IOM COVID 19 Response - Situation Report 18 (5 June 2020)
Jun 05 2020
- Points of Entry (PoE)
Since it was initially reported on 31 December 2019, the illness known as Coronavirus Disease 2019 (COVID-19) has spread rapidly across the globe, leading the World Health Organization (WHO) to declare it a pandemic on 11 March 2020. As of 5 June, more than 6.4 million confirmed cases and some 383,000 deaths have been reported globally since the outbreak began. Confirmed cases have been reported in more than 200 countries/territories/areas, with new cases and countries reporting daily.
As a result of the disparate COVID-19-related mobility and travel restrictions, the impact on global mobility continues to vary. While governments and authorities implement a combination of measures balancing the epidemiological and economic considerations, both the easing of restrictions to enable limited travel under strict conditions, as well as the extension of blanket restrictions continues. Per the latest report from the UN World Tourism Organization, 100 per cent of all destinations worldwide continue to have some form of COVID-19 travel restrictions in place and 75 per cent are still completely closed to international tourism. As of 4 June 2020, a total of 64,571 were recorded by a total of 219 countries, territories or area, demonstrating an increase of 2 per cent from the 63,381 restrictions recorded on 28 May. Despite the overall increase in global mobility restrictions, there has been a decrease of 3 per cent in restrictions related to visa changes and an 11 per cent increase in medical requirements. In parallel to existing travel restrictions, a total of 175 countries, territories or areas have issued 690 exceptions enabling mobility despite blanket travel restrictions. Between 21 and 28 May to 4 June, nine countries, territories or areas have issued 11 new exceptions whilst seven countries, territories or areas have removed 22 exceptions.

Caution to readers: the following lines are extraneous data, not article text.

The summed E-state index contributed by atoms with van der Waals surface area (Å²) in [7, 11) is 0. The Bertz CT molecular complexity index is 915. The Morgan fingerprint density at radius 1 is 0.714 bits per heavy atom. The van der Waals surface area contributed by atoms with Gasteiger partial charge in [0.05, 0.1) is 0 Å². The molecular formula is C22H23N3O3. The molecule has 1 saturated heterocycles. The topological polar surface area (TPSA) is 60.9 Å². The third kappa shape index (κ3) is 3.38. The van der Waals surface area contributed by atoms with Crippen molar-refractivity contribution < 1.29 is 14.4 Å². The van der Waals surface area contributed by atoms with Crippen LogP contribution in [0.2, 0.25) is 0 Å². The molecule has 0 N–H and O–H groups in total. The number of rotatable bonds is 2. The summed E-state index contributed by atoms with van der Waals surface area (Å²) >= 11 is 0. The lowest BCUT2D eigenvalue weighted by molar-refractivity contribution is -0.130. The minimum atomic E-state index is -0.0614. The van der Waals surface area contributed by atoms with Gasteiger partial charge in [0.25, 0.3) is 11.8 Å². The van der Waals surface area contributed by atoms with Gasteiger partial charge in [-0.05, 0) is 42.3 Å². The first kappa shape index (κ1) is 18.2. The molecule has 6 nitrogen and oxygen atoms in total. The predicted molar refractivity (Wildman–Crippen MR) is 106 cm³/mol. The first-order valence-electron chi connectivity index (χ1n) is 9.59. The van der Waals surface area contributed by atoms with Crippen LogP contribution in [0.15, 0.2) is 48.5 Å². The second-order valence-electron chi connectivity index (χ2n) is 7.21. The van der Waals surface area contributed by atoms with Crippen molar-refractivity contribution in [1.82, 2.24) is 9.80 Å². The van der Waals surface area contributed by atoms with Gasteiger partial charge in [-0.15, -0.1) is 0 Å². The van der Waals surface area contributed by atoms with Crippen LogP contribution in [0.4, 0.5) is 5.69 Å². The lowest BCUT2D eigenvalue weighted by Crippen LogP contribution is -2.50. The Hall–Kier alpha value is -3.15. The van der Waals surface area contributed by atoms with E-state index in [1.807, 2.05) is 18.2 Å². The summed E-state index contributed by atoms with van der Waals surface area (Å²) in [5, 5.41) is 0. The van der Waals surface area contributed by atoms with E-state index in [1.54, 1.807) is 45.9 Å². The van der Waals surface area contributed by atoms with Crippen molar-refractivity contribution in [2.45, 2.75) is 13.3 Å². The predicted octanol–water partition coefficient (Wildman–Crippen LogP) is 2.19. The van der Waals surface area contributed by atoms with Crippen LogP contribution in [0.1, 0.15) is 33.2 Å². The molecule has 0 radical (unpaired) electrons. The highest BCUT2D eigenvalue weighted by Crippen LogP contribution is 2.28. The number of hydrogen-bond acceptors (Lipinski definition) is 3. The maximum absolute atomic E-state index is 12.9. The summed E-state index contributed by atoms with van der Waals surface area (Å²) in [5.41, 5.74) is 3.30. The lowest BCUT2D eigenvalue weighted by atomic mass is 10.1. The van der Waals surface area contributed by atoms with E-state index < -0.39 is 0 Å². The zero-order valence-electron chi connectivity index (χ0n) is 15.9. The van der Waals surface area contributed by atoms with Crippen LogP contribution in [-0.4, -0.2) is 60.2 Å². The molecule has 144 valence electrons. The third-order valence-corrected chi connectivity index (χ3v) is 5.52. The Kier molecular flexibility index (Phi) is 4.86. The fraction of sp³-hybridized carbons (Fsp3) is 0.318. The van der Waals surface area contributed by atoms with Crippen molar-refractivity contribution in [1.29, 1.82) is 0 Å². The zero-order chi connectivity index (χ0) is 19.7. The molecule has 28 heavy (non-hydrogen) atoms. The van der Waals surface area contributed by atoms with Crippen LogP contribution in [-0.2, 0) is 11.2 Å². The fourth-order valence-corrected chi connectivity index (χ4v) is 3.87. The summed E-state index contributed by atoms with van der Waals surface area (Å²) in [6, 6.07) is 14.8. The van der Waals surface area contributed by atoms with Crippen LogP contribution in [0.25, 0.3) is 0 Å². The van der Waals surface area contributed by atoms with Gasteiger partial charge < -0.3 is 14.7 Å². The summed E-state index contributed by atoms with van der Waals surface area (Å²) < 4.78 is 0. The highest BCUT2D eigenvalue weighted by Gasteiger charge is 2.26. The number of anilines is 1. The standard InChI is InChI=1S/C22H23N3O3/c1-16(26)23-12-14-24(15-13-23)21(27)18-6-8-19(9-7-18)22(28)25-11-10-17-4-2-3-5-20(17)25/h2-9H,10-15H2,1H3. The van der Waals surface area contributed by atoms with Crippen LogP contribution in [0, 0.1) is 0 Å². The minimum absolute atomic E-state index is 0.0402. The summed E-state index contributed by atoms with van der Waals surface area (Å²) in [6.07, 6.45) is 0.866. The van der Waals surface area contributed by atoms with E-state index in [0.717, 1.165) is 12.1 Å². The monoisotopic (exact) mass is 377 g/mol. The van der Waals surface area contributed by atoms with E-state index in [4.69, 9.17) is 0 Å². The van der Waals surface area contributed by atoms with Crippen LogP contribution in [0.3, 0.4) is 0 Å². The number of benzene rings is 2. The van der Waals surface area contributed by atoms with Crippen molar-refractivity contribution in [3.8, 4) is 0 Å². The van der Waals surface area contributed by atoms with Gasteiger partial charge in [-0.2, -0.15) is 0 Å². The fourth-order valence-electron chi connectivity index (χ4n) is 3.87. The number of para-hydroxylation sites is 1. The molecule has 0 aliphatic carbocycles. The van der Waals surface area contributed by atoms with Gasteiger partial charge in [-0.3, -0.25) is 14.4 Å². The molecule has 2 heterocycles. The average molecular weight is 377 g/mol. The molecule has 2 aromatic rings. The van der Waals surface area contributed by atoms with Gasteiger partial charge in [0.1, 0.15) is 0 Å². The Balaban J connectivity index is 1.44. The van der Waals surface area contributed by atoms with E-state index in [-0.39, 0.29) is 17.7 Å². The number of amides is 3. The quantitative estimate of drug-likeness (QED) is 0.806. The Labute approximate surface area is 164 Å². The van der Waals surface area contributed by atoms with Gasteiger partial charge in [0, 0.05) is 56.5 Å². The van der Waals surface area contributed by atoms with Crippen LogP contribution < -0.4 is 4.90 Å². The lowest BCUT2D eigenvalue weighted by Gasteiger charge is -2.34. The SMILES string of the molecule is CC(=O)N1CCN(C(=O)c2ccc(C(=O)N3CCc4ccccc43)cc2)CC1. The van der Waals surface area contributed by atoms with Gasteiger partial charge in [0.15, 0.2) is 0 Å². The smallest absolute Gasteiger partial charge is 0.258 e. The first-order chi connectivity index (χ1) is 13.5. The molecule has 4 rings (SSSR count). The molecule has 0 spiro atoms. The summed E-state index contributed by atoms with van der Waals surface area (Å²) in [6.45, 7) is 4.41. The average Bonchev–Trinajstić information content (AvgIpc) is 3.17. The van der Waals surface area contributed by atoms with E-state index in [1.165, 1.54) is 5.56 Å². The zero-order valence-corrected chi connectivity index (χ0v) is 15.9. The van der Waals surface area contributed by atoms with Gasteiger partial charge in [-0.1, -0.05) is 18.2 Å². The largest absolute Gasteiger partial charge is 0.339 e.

A key consequence of these mobility restrictions worldwide has been the stranding abroad of people formerly on the move. To assist these stranded travellers and migrants, governments and national authorities have increased their capacity to provide consular assistance to their nationals stranded abroad. In other instances, migrants have sought to return through operations facilitated by IOM or spontaneously, through official border points or otherwise. However, in many regions, stigma and discrimination towards migrants at destination, transit and return locations due to fears around COVID-19 transmission have been reported. This can lead to further exclusion from or unwillingness to access health services and risk further exacerbation of the hardships created by the pandemic.
In migrant camps, camp-like settings, reception centres and dormitories, there are increasing reports of confirmed cases and a heightened risk of contracting and spreading COVID-19 due to overcrowding, inadequate sanitation, poor nutrition, and limited access to health services. These conditions greatly contribute to the risk of an infectious disease outbreak in locations that currently have no known cases and/or to increasing the risk of transmission if it is already present. To address these and other challenges, IOM missions around the world are working with governments and partners to ensure that migrants, whether in regular or irregular situations, as well as returnees and forcibly displaced persons, are included in all aspects of COVID-19 preparedness and response efforts.